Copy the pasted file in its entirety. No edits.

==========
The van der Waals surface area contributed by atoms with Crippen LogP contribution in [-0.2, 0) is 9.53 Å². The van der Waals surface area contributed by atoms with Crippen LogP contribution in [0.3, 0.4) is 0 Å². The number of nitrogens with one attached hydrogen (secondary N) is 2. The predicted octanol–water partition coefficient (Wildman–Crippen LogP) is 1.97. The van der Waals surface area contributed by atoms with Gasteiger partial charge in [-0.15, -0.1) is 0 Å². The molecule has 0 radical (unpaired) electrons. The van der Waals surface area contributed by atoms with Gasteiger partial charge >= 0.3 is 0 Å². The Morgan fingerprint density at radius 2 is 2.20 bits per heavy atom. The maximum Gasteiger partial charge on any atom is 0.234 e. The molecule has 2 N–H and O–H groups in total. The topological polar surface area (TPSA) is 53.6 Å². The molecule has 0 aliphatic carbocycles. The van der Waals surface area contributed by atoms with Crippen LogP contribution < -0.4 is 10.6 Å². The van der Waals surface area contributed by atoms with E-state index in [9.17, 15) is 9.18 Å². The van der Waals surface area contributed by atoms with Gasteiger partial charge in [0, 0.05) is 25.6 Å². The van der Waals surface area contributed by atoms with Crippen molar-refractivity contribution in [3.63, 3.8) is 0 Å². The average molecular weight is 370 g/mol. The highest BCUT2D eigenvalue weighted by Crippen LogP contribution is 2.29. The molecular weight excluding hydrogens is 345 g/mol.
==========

The van der Waals surface area contributed by atoms with Crippen LogP contribution in [-0.2, 0) is 9.53 Å². The van der Waals surface area contributed by atoms with Crippen LogP contribution in [0.3, 0.4) is 0 Å². The number of nitrogens with one attached hydrogen (secondary N) is 2. The predicted octanol–water partition coefficient (Wildman–Crippen LogP) is 1.97. The van der Waals surface area contributed by atoms with Gasteiger partial charge in [-0.15, -0.1) is 0 Å². The molecule has 0 radical (unpaired) electrons. The van der Waals surface area contributed by atoms with Gasteiger partial charge >= 0.3 is 0 Å². The Morgan fingerprint density at radius 2 is 2.20 bits per heavy atom. The maximum Gasteiger partial charge on any atom is 0.234 e. The molecule has 2 N–H and O–H groups in total. The topological polar surface area (TPSA) is 53.6 Å². The molecule has 0 aliphatic carbocycles. The van der Waals surface area contributed by atoms with Crippen LogP contribution < -0.4 is 10.6 Å². The van der Waals surface area contributed by atoms with E-state index in [9.17, 15) is 9.18 Å². The van der Waals surface area contributed by atoms with Gasteiger partial charge in [0, 0.05) is 25.6 Å². The van der Waals surface area contributed by atoms with Crippen molar-refractivity contribution in [3.63, 3.8) is 0 Å². The average molecular weight is 370 g/mol. The highest BCUT2D eigenvalue weighted by Crippen LogP contribution is 2.29. The molecular weight excluding hydrogens is 345 g/mol.